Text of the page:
Most crucially, however, the board has dropped in price from $89 to $45, which is real competition for the Pi’s $35 retail price point. Especially when you consider the Black’s better specs, greater flexibility, and generally better user experience.
The pcDuino is another embedded board running Linux. Interestingly, though it is Arduino pin-compatible, it is not form-factor compatible. All the pins you’ll need to use most Arduino shields are “broken out” of the ARM Cortex-A8 processor.
You can write code directly on this board, as if it were an Arduino, then run it natively on the board. SparkFun is even in the process of putting together an adaptor to make the board footprint- and pin-compatible with Arduino. At $60, it’s an attractive option, and looks easy enough to set up.
The x86 Fights Back?
Single-board computers running Linux have traditionally made use of ARM processors; it’s only recently that x86 boards have started to appear. Perhaps the best example of this is AMD’s Gizmo Board.
Essentially a laptop on a single board, Gizmo is blindingly fast, extremely flexible, and hugely powerful by the standards of those of us coming from the microcontroller world. But that performance does come at a price — at $200, it’s not cheap.
Today there’s a proliferation of boards that seem to want to be all things for all users, combining a Raspberry Pi-like SBC with an Arduino-like microcontroller. In addition to the Arduino Yún, the Udoo, for instance, made a huge showing on Kickstarter. It’s an ARM-based Linux board like the Raspberry Pi, built around an impressive dual- or quad-core ARM Cortex-A9 CPU, with a second ARM processor, the SAM3X, alongside to mimic the Arduino Due. It’s priced to match its performance at $130.
Starting in 2007 or so, the phrase “wearable microcontroller” was pretty much synonymous with the LilyPad Arduino, a system of sewable electronic modules designed by Leah Buechley.
In 2012, Adafruit Industries introduced the first major LilyPad competitor — the Flora. Though the Flora is designed to be more beginner-friendly than the LilyPad, the two platforms are still fairly closely matched. Adafruit promises a second smaller, wearable board later this year, and it looks like the wearables space, which has been static for a few years, is going to start heating up.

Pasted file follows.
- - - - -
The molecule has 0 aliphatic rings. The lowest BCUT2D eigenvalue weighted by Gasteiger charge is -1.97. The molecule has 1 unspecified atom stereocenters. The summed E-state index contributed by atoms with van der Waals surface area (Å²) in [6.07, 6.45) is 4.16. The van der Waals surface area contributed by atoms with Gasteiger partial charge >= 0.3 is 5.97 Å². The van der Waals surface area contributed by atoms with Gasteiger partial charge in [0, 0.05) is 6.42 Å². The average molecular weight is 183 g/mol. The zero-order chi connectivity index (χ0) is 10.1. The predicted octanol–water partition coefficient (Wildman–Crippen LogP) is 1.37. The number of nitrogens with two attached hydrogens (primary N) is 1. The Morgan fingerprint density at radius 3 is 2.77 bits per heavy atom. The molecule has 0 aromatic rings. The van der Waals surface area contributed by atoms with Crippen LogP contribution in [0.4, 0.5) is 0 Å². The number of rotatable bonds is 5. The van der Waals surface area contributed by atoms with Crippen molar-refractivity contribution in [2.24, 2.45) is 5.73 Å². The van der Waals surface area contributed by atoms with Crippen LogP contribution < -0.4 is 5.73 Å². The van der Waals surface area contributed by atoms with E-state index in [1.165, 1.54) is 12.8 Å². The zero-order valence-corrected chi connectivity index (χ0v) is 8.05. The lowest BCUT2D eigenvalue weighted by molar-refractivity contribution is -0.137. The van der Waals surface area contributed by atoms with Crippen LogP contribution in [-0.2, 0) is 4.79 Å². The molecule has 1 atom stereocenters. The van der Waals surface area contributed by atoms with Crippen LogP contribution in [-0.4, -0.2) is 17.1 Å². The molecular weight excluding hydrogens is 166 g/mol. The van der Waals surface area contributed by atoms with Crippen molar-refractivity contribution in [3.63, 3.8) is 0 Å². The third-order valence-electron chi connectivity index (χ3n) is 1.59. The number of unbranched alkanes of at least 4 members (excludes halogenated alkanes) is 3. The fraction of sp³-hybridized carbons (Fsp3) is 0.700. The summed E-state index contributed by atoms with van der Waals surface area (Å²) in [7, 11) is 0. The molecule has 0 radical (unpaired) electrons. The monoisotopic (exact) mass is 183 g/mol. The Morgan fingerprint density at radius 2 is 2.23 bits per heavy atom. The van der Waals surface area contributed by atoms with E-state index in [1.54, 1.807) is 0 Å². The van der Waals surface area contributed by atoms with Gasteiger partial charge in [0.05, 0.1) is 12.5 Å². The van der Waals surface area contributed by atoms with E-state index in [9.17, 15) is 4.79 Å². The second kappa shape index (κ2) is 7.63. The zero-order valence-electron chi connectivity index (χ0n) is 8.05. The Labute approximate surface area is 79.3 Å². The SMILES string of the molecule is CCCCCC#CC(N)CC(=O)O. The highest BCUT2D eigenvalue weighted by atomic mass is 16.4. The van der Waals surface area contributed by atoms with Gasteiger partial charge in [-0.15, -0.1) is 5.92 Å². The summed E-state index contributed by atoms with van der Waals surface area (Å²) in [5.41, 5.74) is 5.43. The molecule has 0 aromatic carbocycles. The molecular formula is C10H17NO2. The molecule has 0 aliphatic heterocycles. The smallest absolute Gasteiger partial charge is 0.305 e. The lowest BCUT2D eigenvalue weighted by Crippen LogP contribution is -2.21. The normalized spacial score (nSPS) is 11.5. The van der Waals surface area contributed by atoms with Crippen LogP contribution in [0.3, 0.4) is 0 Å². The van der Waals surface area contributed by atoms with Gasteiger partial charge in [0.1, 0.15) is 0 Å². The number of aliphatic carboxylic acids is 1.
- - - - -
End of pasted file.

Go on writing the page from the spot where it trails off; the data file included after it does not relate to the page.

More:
FPGAs (field-programmable gate arrays) represent an entirely new class of boards. With microcontrollers, you have control over the software, the code living on the chip. With an FPGA, you start with a blank slate, and design the chip itself at the hardware level. There is no processor to run software until you make it happen.
It might sound crazy, but it gives you flexibility. If you need more than one serial port then you just add another to your chip design. It also means that you can design the hardware to be a processor that you can write software for. Many companies, like Intel, use FPGAs to prototype their chips.
The Gadget Factory’s Papilio One is an open source FPGA project board intended for hobbyists and newcomers. Based on the Spartan 3 FPGA chip, it’s got 48 I/O pins and comes with two Arduino-compatible “soft processors” ready to load into the array, so you can quickly get up and running using the Arduino IDE. Starting at $38, it’s a solid entry-level FPGA. For something more capable, look at the Papilio Pro ($85) or Embedded Micro’s Mojo board ($75), which gives you a Spartan 6 chip, 84 I/Os, 8 analog inputs, and 9 on-board LEDs.